1998 Legislative Audits
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1. Summary of Report 98-01: OFFICE OF HEALTH DATA ANALYSIS
Because of the concern over rising health care costs, HDA was created in 1991 to provide comparative cost and performance information to the public regarding Utah's hospitals and health plans. The hope was that publicly available cost and performance data would stimulate competitive forces in the health care market, help control costs, and overall promote greater provider accountability.
Our objective in this audit was to determine how the health care information produced by HDA is actually used, and how it may benefit the public. The main findings are summarized below:
1. State-produced health care data do appear to provide a public benefit. Consequently, we believe HDA is fulfilling its legislative purpose and should be re-authorized to continue making health care information available to the public.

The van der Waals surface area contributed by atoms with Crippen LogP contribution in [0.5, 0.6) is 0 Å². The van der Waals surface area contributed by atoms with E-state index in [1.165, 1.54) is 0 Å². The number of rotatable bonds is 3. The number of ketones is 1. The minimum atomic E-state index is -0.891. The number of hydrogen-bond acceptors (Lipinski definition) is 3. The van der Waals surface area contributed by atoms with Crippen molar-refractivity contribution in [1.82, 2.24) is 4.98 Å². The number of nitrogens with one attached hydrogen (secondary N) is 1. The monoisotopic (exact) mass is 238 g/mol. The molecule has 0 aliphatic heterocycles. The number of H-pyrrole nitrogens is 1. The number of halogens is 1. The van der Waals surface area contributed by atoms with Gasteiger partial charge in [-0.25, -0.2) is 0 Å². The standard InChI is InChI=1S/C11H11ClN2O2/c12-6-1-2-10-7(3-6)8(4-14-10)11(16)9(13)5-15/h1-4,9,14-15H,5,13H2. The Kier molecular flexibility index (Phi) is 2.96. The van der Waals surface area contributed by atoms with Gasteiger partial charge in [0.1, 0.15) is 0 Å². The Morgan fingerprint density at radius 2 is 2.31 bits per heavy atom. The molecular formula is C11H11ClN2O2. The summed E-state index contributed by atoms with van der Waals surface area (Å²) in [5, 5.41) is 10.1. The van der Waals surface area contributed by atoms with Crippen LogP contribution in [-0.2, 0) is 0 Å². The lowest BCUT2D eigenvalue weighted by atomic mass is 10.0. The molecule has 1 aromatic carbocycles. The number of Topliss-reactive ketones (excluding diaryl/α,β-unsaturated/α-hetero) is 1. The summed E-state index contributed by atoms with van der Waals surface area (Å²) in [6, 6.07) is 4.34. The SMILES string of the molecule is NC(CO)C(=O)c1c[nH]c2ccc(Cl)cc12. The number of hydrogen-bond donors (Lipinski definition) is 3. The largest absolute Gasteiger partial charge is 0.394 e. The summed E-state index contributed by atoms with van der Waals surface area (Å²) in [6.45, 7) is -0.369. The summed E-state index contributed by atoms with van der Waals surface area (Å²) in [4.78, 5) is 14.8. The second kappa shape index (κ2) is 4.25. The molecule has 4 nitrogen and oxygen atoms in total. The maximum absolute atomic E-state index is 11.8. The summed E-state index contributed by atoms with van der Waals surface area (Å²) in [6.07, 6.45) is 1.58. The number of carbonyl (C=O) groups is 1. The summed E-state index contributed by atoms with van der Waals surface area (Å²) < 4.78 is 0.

2. Improvements to the HDA program can be made in at least three areas: (1) we believe that data users should help pay for HDA's operation, (2) we believe the Legislature should clarify what types of data HDA is allowed to collect, and (3) better distribution of HDA data products would enhance the value of the program.
Full Report -Audit of the Office of Health Data Analysis
2. Summary of Report
98-02: WORKER'S COMPENSATION FUND
This report contains the results of a survey of the marketing and advertising practices of Worker's Compensation Fund of Utah (WCFU). Also, we have verified some selected performance indicators of WCFU. WCFU, in defense of their compensation practices, cited their outstanding financial performance as a justification for their executives' salaries. Below is a list of the most significant issues found in this report: